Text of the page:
Mary Oliver’s poem The Summer Day + the four reminders

Here’s another attempt to paraphrase the four reminders, aka the four mind-turning Reflections, into my own words:

  1. It’s a pretty unique and awesome thing to be born a human being;
  2. We don’t live forever;
  3. What we think and do affects our experience; and
  4. No matter how hard we try, we’re going to experience suffering in one way or another.

These always remind me of the last few lines of Mary Oliver’s poem The Summer Day:

Doesn’t everything die at last, and too soon?
Tell me, what is it you plan to do
with your one wild and precious life?

Here she reads the entire poem, or you can read it below:

Continue reading “Mary Oliver’s poem The Summer Day + the four reminders”

The stars sing too / I know they know me back

Back in April an acquaintance shared a song she’d just released:

This part in particular really hits me:

I talk to the stars I know they know me back
You talk to the dark I know it holds you back

Then, just last week, my favorite English teacher from high school shared a Mary Oliver poem with me (see below, thanks Ellen!). I’d like to imagine ARA’s song was inspired by this poem, and in particular, this line:

So fancy is the world, who knows, maybe the stars sing too,

Here’s the whole thing:

This World
by Mary Oliver

I would like to write a poem about the world that has in it
nothing fancy.
But it seems impossible.
Whatever the subject, the morning sun
glimmers it.
The tulip feels the heat and flaps its petals open and becomes a star.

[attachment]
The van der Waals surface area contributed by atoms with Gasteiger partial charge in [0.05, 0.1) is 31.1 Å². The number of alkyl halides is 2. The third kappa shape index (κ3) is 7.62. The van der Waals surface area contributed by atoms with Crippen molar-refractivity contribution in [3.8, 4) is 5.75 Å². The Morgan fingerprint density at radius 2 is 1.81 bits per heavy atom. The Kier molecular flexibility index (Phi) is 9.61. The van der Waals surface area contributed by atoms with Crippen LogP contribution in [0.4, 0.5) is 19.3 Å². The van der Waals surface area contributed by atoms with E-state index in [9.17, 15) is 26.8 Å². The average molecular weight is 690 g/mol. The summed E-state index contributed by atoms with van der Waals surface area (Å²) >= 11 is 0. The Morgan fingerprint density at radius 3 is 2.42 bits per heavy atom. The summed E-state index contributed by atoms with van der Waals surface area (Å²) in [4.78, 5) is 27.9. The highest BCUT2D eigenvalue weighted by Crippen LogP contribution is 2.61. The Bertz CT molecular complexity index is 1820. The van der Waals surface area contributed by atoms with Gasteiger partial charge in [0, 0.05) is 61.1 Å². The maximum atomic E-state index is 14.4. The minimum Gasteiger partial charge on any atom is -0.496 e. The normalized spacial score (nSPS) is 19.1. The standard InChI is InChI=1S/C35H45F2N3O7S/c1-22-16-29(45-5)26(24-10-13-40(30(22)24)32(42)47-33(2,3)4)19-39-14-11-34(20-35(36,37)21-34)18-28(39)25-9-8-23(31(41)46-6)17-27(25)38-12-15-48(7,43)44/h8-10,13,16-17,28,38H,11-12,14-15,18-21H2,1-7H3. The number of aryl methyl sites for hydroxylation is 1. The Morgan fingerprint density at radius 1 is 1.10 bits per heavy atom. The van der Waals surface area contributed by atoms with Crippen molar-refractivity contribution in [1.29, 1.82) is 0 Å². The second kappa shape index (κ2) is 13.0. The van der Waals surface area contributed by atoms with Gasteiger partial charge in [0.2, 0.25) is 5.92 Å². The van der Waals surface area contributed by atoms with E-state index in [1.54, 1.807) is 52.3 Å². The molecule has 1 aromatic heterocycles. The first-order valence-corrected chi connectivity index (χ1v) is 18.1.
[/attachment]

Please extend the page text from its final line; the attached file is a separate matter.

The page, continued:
The ants bore into the peony bud and there is a dark
pinprick well of sweetness.
As for the stones on the beach, forget it.
Each one could be set in gold.
So I tried with my eyes shut, but of course the birds
were singing.
And the aspen trees were shaking the sweetest music
out of their leaves.
And that was followed by, guess what, a momentous and
beautiful silence
as comes to all of us, in little earfuls, if we’re not too
hurried to hear it.
As for spiders, how the dew hangs in their webs
even if they say nothing, or seem to say nothing.
So fancy is the world, who knows, maybe they sing.
So fancy is the world, who knows, maybe the stars sing too,
and the ants, and the peonies, and the warm stones,
so happy to be where they are, on the beach, instead of being
locked up in gold.

Continue reading “The stars sing too / I know they know me back”

The Journey: a poem by Mary Oliver

Here is a poem that Spring Washam included in her 2017 book, A Fierce Heart: Finding Strength, Courage, And Wisdom in Any Moment. I love how it dovetails with William Stafford’s The Way It Is:

The Journey
by Mary Oliver

One day you finally knew
what you had to do, and began,
though the voices around you
kept shouting
their bad advice —
though the whole house
began to tremble
and you felt the old tug
at your ankles.
“Mend my life!”
each voice cried.
But you didn’t stop.
You knew what you had to do,
though the wind pried
with its stiff fingers
at the very foundations —
though their melancholy
was terrible.
It was already late
enough, and a wild night,
and the road full of fallen
branches and stones.
But little by little,
as you left their voice behind,
the stars began to burn
through the sheets of clouds,
and there was a new voice
which you slowly
recognized as your own,
that kept you company
as you strode deeper and deeper
into the world,
determined to do
the only thing you could do —
determined to save
the only life you could save.

Continue reading “The Journey: a poem by Mary Oliver”